No, you're feeling is correct, none of this makes sense.

This isn't your grandparents' market anymore. It appears the global financial markets are in a Twilight Zone of sorts. While many have noticed this for years, it seems like with each passing day the financial news just keeps getting weirder.

Markets are retreating from the highest levels in the history of the world, which they hit last week, over fears the Fed will cut rates 25 bps rather than 50 bps following a strong June jobs report. With more than 10 years having passed since the financial crisis, leading to the longest bull market in history, it's crazy to think 'the greatest economy anywhere in the world' is panicking over the difference between a 25 bps or 50 bps rate cut, let alone any rate cut at all.

For the first time ever, the universe of negative yielding debt has surpassed $13 trillion and isn't showing any signs of slowing down.  40% of global bonds are now yielding less than 1%, according to Bloomberg. Investors are so desperate for yield that Austria just reopened its 2117 bond at a yield of 1.20% that was four times over-subscribed, pushing the yield down to 1.17%. 

The IPO market had its strongest first half since the Pets.com days. The number of companies valued at $10 billion or more is higher than at any other time since the dot-com days of 2000. Like then, many of these companies are losing money and have business models that may not ever be profitable. WeWork, which is preparing to go public, was last valued at $47 billion on losses of nearly $2 billion. However, in an attempt to ease fears and boost confidence, it is seeking to issue $3 billion to $4 billion in debt prior to its IPO.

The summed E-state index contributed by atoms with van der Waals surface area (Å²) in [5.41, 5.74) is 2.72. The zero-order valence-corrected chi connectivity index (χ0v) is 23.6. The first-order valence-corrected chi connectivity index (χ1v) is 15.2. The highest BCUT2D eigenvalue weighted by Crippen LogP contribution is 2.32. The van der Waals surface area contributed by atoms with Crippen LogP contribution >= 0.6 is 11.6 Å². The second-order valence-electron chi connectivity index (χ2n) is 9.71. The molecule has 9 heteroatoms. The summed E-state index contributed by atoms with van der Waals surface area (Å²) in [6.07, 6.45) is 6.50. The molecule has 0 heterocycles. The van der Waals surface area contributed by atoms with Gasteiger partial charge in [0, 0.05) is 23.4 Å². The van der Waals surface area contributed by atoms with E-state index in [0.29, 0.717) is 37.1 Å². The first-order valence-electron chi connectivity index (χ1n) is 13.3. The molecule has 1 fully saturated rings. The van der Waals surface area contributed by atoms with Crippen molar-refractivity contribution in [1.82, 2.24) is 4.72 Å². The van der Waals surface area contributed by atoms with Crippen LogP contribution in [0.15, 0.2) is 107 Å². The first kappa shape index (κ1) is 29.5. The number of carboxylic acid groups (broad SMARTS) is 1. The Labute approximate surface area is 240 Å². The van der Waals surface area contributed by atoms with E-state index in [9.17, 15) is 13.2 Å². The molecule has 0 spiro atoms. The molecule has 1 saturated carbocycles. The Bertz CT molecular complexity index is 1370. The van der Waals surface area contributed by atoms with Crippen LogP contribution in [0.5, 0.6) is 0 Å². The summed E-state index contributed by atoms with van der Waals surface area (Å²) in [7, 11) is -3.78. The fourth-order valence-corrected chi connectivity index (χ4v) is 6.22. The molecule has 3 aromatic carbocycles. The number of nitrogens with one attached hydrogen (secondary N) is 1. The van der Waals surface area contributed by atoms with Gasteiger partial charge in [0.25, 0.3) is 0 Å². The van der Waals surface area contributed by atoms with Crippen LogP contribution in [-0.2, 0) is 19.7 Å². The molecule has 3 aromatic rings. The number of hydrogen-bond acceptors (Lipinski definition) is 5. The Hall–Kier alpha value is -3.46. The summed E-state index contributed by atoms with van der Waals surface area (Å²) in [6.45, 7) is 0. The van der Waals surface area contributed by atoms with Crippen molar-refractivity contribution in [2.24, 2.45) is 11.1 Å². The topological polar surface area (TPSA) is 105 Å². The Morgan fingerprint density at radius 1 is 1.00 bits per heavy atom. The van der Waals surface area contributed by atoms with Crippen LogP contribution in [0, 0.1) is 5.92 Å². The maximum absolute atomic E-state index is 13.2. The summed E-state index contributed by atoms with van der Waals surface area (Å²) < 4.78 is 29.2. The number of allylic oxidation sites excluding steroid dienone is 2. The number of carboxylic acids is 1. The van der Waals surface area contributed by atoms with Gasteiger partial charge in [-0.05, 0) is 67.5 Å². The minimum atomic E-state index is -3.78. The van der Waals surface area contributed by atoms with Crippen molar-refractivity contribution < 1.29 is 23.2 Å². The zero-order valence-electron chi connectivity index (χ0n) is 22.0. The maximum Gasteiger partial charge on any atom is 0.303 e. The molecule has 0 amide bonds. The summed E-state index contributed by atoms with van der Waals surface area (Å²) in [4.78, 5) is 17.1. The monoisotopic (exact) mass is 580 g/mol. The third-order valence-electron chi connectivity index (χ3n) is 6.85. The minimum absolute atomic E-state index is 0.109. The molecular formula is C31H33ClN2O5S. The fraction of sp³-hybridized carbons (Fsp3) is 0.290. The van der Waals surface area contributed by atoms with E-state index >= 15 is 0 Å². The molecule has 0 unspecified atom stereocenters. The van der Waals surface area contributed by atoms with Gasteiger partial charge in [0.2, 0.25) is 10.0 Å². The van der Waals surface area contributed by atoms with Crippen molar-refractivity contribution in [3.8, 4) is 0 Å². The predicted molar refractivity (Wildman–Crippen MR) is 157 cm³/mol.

Even as the Wall Street Journal celebrates its 130th birthday today, the way investors get market-moving news is far different than your grandpa did back in the day. Rather than wait for the newspaper to see day-old news, investors have to keep a close eye on Trump's twitter account to see if he's pumping China trade deal hopes or saying the Fed doesn't have a clue. 

Only time will tell if markets return to the markets of old. If they don't, the CFA Institute may have to add a 4th level covering subjects such as BTFD as an investment strategy and programming algos to read Twitter to its curriculum. In the meantime, maybe it's not a coincidence the market hasn't hit an all-time high since the latest season of Stranger Things premiered.

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